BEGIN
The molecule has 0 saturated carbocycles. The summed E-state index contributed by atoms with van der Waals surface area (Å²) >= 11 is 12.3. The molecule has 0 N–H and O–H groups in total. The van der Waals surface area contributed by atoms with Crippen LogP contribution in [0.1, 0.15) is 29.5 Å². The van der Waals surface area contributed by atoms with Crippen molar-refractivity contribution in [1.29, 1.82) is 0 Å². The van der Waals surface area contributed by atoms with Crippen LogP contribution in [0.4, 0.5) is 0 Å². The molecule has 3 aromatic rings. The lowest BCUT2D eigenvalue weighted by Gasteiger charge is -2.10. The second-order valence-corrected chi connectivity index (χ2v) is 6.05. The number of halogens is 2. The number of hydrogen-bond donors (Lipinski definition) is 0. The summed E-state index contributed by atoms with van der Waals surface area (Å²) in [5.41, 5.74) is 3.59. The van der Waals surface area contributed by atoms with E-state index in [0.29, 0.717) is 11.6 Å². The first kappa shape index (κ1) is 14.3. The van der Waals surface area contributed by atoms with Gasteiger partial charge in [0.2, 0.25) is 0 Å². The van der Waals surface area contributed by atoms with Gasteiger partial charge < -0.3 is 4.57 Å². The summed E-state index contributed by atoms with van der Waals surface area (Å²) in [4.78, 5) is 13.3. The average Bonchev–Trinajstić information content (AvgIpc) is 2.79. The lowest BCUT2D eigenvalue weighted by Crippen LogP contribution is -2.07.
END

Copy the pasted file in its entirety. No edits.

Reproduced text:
The molecule has 0 saturated carbocycles. The summed E-state index contributed by atoms with van der Waals surface area (Å²) >= 11 is 12.3. The molecule has 0 N–H and O–H groups in total. The van der Waals surface area contributed by atoms with Crippen LogP contribution in [0.1, 0.15) is 29.5 Å². The van der Waals surface area contributed by atoms with Crippen molar-refractivity contribution in [1.29, 1.82) is 0 Å². The van der Waals surface area contributed by atoms with Crippen LogP contribution in [0.4, 0.5) is 0 Å². The molecule has 3 aromatic rings. The lowest BCUT2D eigenvalue weighted by Gasteiger charge is -2.10. The second-order valence-corrected chi connectivity index (χ2v) is 6.05. The number of halogens is 2. The number of hydrogen-bond donors (Lipinski definition) is 0. The summed E-state index contributed by atoms with van der Waals surface area (Å²) in [5.41, 5.74) is 3.59. The van der Waals surface area contributed by atoms with E-state index in [0.29, 0.717) is 11.6 Å². The first kappa shape index (κ1) is 14.3. The van der Waals surface area contributed by atoms with Gasteiger partial charge in [0.2, 0.25) is 0 Å². The van der Waals surface area contributed by atoms with Gasteiger partial charge < -0.3 is 4.57 Å². The summed E-state index contributed by atoms with van der Waals surface area (Å²) in [4.78, 5) is 13.3. The average Bonchev–Trinajstić information content (AvgIpc) is 2.79. The lowest BCUT2D eigenvalue weighted by Crippen LogP contribution is -2.07.